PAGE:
The other day Gemma asked whether people liked the abbreviation “Xmas” my natural reaction was that I didn’t, but I have no idea why – so I thought I better find out the back story of Xmas. As a child I don’t remember anyone talking about the abbreviation as good or bad but I do remember seeing it on Christmas cards. So I decided I had better find out a bit more about the history of Xmas.
According to Wikipedia the prefix “X” comes from the Greek letter Chi, which is written as 𝛸 (that looks like a normal X). The suffix “mas” is an abbreviation for mass (a church service).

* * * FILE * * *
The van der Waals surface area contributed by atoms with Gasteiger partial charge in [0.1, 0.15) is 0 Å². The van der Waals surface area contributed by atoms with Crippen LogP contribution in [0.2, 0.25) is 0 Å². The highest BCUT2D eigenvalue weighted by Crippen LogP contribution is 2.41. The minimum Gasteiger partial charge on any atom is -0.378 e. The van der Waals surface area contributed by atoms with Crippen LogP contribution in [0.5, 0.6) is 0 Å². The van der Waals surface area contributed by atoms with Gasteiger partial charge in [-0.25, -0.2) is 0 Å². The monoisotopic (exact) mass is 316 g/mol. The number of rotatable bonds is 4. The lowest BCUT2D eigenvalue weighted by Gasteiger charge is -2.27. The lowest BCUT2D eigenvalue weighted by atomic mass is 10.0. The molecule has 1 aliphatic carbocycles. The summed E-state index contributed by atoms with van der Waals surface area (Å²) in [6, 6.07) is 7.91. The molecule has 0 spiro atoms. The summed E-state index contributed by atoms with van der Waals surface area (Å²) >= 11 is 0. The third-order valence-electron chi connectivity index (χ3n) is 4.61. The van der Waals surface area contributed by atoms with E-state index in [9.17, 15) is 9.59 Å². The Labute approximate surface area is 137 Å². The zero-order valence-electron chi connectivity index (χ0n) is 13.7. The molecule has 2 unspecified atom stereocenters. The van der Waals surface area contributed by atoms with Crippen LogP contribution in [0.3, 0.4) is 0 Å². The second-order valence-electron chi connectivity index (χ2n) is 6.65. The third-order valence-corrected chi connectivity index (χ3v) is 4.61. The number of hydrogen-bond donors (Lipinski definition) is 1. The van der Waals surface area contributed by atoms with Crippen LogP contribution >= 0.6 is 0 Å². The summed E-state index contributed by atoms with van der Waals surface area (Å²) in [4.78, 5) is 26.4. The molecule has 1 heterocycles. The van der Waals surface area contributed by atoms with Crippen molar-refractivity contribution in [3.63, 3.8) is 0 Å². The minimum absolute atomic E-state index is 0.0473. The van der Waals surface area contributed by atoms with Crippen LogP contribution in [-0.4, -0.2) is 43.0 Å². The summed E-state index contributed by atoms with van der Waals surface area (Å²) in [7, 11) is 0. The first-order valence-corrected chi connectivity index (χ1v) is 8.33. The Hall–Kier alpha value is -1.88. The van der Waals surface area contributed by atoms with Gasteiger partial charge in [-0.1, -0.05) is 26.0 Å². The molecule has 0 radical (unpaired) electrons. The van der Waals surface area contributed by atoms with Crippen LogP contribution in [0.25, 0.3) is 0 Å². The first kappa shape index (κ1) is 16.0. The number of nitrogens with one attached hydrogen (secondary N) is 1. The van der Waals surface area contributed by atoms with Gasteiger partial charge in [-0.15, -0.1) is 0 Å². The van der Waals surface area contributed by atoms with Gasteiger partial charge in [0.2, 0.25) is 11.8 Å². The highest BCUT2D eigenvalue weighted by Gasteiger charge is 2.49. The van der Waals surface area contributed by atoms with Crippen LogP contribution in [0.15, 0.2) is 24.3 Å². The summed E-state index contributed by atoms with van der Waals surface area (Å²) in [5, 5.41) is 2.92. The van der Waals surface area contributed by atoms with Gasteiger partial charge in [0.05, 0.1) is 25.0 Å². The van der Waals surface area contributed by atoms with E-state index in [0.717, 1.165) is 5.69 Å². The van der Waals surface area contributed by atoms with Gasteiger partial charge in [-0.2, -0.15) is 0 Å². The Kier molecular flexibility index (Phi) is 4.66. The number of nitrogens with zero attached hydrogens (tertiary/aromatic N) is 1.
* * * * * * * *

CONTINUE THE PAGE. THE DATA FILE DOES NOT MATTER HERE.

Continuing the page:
There are examples of the use of the term Xmas going back to the 16th century, historic authors including Lord Byron and Lewis Carroll used the term. While the BBC reports use in Anglo Saxon Chronicle in 1021, suggesting it would be a parchment saver… Indeed, the use of Chi as part of an abbreviation for Christ goes back to the Roman Emperor Constantine in the 300s.
So Xmas is a well established term, we can each choose whether we like it or now, but now when I see it I will remember it is steeped in history.